|Demand for accountability
The issues in 1994 and 2001 are also identical- ethnic peace, good governance, democracy and economic growth with equity. In spite of all the strident allegations of horrendous corruption and abuse of power against the UNP, the PA did not institute even one credible inquiry to make anyone accountable. The signs are that the UNF too seems to be poised to return the favour. Influential sections of civil society too consistent with their traditional servility and their "running with the hare and hunting with the hound" syndrome are silent on the subject. How can they address such issues when they are more busy seeking plum political appointments from their new masters?
Sri Lanka is indeed a very unique country since in spite of even substantiated allegations of rampant corruption and abuse of power by successive governments particularly since 1977, no one has ever been made accountable. The writer wishes to make a clear distinction between a vindictive witch-hunt and the need for accountability for the cause of national development through the due process of law where natural justice which includes the admissibility of the law of evidence will prevail. A vindictive witch-hunt must be avoided at all cost. Apart from other reasons, it is evil and counter productive.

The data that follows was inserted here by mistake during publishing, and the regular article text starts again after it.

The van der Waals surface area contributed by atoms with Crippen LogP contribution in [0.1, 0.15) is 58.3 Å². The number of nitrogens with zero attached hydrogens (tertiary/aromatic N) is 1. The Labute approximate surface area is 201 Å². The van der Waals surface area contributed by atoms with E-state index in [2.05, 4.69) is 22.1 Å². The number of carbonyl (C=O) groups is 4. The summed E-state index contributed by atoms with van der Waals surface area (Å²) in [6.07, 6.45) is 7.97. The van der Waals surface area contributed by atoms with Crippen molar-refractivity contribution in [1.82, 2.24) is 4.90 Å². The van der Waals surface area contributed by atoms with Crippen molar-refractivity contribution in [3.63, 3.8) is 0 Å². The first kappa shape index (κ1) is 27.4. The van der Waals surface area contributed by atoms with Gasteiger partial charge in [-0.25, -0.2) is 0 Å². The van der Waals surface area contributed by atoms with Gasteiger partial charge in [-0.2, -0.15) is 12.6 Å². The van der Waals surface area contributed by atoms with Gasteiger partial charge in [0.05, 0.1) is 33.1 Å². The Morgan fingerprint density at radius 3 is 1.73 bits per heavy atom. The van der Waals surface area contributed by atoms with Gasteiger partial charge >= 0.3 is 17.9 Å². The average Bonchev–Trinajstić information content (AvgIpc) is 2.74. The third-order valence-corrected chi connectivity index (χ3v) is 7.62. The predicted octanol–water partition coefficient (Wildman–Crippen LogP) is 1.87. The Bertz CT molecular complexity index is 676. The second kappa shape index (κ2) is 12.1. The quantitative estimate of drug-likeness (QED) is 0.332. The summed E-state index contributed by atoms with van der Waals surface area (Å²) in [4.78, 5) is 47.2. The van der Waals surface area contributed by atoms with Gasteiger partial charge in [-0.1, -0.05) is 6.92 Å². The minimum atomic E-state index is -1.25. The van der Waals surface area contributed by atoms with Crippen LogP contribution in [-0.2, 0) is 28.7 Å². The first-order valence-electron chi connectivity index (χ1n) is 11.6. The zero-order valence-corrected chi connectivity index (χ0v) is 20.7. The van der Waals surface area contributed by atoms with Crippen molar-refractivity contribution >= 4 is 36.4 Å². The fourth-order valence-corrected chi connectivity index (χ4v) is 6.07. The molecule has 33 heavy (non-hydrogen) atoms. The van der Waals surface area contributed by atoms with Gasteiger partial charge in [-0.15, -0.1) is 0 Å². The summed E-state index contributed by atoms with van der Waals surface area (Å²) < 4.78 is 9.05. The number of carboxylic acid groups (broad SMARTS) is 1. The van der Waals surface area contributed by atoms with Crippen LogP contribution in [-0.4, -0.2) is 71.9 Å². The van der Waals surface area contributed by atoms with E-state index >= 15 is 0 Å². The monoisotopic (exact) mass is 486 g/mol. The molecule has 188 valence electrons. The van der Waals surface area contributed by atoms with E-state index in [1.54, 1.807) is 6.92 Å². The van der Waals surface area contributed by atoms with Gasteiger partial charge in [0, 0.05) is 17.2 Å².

At the same time, the proverbial delays associated with our judicial system must be avoided so as to complete all proceedings and get a verdict within a reasonable time frame possibly a maximum of 4 months. The punishment too for those found guilty must be commensurate with the crime. The point being made is that the absence of accountability makes a mockery of good governance and also results in four debilitating implications with severe adverse consequences - (i) the rule of law is jeopardized (ii) it demoralizes and breeds cynicism (iii) promotes indiscipline and (iv) the best laid out plans are seriously compromised due to the absence of credibility.
Given below are some glaring examples of the absence of accountability in spite of substantiated evidence:
Power & Energy Sector
Power and energy are among the critical infrastructure vital not only for industrial and economic growth but also for the life of the community. The mismanagement and corruption in these two sectors are horrific. The terrible state of affairs in the CEB and Petroleum Corporation have been well documented. The persons responsible for this are also well known. But no one has ever been made accountable. The prolonged power cuts which have been a feature of Sri Lankan life over the past few years have been institutionalised since July last year. The public have also been given notice of a drastic tariff increase to be effected shortly.